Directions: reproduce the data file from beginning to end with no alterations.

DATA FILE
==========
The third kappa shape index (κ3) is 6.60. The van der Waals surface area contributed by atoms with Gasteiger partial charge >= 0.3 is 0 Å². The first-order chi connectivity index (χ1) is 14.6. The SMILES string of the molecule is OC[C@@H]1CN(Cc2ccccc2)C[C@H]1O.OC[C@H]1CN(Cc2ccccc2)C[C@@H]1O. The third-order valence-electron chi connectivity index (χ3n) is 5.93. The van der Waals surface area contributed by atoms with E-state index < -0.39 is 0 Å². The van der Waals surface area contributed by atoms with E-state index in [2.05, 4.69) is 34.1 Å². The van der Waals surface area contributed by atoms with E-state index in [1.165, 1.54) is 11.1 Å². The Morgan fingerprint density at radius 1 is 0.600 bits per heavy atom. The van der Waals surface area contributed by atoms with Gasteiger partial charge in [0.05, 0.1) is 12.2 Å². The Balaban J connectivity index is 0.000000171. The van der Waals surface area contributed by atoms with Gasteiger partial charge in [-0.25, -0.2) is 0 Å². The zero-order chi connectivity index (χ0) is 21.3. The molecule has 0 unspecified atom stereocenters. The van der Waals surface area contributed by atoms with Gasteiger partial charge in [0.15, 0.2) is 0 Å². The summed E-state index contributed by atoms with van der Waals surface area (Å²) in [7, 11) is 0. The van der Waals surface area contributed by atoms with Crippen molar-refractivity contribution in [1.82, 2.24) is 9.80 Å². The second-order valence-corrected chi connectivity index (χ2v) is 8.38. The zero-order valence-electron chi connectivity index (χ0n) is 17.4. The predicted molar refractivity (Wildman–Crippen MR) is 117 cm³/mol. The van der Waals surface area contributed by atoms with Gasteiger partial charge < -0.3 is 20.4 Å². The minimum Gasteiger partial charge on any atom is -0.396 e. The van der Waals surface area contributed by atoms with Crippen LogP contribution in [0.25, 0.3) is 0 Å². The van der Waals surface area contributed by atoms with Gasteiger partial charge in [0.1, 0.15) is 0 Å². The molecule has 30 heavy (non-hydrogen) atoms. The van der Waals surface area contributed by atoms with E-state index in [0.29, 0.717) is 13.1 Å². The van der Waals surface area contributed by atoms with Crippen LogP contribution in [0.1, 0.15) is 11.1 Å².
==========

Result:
The third kappa shape index (κ3) is 6.60. The van der Waals surface area contributed by atoms with Gasteiger partial charge >= 0.3 is 0 Å². The first-order chi connectivity index (χ1) is 14.6. The SMILES string of the molecule is OC[C@@H]1CN(Cc2ccccc2)C[C@H]1O.OC[C@H]1CN(Cc2ccccc2)C[C@@H]1O. The third-order valence-electron chi connectivity index (χ3n) is 5.93. The van der Waals surface area contributed by atoms with E-state index < -0.39 is 0 Å². The van der Waals surface area contributed by atoms with E-state index in [2.05, 4.69) is 34.1 Å². The van der Waals surface area contributed by atoms with E-state index in [1.165, 1.54) is 11.1 Å². The Morgan fingerprint density at radius 1 is 0.600 bits per heavy atom. The van der Waals surface area contributed by atoms with Gasteiger partial charge in [0.05, 0.1) is 12.2 Å². The Balaban J connectivity index is 0.000000171. The van der Waals surface area contributed by atoms with Gasteiger partial charge in [-0.25, -0.2) is 0 Å². The zero-order chi connectivity index (χ0) is 21.3. The molecule has 0 unspecified atom stereocenters. The van der Waals surface area contributed by atoms with Gasteiger partial charge in [0.15, 0.2) is 0 Å². The summed E-state index contributed by atoms with van der Waals surface area (Å²) in [7, 11) is 0. The van der Waals surface area contributed by atoms with Crippen molar-refractivity contribution in [1.82, 2.24) is 9.80 Å². The second-order valence-corrected chi connectivity index (χ2v) is 8.38. The zero-order valence-electron chi connectivity index (χ0n) is 17.4. The predicted molar refractivity (Wildman–Crippen MR) is 117 cm³/mol. The van der Waals surface area contributed by atoms with Gasteiger partial charge < -0.3 is 20.4 Å². The minimum Gasteiger partial charge on any atom is -0.396 e. The van der Waals surface area contributed by atoms with Crippen LogP contribution in [0.25, 0.3) is 0 Å². The van der Waals surface area contributed by atoms with Gasteiger partial charge in [0.1, 0.15) is 0 Å². The molecule has 30 heavy (non-hydrogen) atoms. The van der Waals surface area contributed by atoms with E-state index in [0.29, 0.717) is 13.1 Å². The van der Waals surface area contributed by atoms with Crippen LogP contribution in [0.1, 0.15) is 11.1 Å².